My house is haunted by a little girl, a waist-length tangle of brown hair, and wide eyes the colour of an angry ocean. Her mother tells stories about those eyes: lids thrown like blinds from the moment she was born, greedy for light and life, tricking the nurses into adding hours to her age. I feel those eyes upon me a lot these days. No one else knows that she is here, but in those rare twilight moments when I am permitted my own company she follows me with questions: Where am I? she asks me, and: tell me a story, and: remember when? I don't know, I tell her, and: I don't know any, and: not anymore. Then she clenches her fists, her tiny body rocking with disappointment and rage. You lost me, she accuses. Maybe, I say. Bring me home, she pleads. How? I ask, even though I know the steps to this waltz, can see the circles worn into the floorboards and feel them in the soles of my feet. Open your eyes, she says. I am. Where is your wonder? Your awe? I gave them away, I tell her. So find more. I shake my head. Open your eyes. They are open! But all I can see is pain and fear and suffering and emptiness and death. Open them wider. It hurts. They cannot open as wide as yours. Be brave. I am not. Tell me a story. My eyes flicker to the bookshelf and the books I can no longer open. To long-expired daydreams left to curdle and rot. How do I tell the girl who loved nothing more than stories that I am too afraid to navigate them? Be brave, she says, but she has never choked on the words of a page, never drowned in the images of a screen. She has yet to learn that she is not the hero. That sometimes the hero leaves people behind. That you don't know until you turn the page who will be lost and who will be left to mourn them. And so she can't understand why I cannot turn the page. Please, she begs. Please, I echo. My house is haunted by a little girl whose greedy eyes, wide and angry like the ocean, devoured so much she forgot how to close them, and became a woman who could only look away. @amnotpoetry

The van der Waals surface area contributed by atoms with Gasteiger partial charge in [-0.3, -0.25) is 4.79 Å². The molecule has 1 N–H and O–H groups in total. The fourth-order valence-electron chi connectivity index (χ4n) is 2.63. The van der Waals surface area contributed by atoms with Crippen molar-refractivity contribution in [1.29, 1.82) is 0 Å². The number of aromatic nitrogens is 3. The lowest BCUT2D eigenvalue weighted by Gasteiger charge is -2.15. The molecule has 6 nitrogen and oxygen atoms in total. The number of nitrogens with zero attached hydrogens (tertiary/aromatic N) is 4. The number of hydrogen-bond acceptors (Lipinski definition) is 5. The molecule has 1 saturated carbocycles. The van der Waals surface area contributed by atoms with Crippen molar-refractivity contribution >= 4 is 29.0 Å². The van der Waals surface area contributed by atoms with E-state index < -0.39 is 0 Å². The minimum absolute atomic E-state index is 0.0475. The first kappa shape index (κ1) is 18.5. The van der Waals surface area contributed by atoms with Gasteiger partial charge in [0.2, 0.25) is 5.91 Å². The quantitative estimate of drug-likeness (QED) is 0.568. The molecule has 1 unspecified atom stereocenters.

Work in progress.
This is the poem I can't write. I've never hit the backspace so many times, never scribbled out so many lines. This is the ball of yarn I'm not sure I'll ever untangle. The knot I've left unbrushed since childhood, but now it's so matted, it breaks all my scissors and combs. Look at me hiding behind metaphors because I'm afraid I'll cut my fingers on the point. Because the point is that I use other women to determine my self-worth. That I'm never sure if I'm good enough unless I'm the best and there is always someone better isn't there? That another women's success feels like a personal attack, and shit I don't want to talk about this but I think we need to talk about this, because every time I see a provocative woman I hate myself, and I hate her a little bit too. And I get the feeling I'm not the only one who uses an outdated rubric to determine their grade. The only one who needs a grade to feel they have value. God I want to scrub this off so hard that it stings. This inky stain ignored for so long it's become a tattoo so ugly I'd rather pretend it's a birthmark. Like envy was the sin assigned to me by God. Some days I look in the mirror and think I'm beautiful, not despite, not in comparison to. Just truth. And then I hear an old coworker telling me the hottest women are the ones who don't know it. A chorus of lamentation about my fat thighs. All the careful reminders that boys will jump when offered something better. And there's always something better isn't there? Now I've taken you down to the bottom of the well. This is where the echoes live, the place where I point fingers at corpses. Where I use other women's bodies as stepping stones to try to escape. Because we all want to escape. But this isn't a birthmark. And I don't believe in sin. Or God. Or unsolvable problems. So why the hell do I believe that anyone could be better? Or worse? And I think I'm scared to write because I don't know how it ends. I wish I knew how to translate thought into feeling. To transfigure conviction into belief. But I don't. I don't.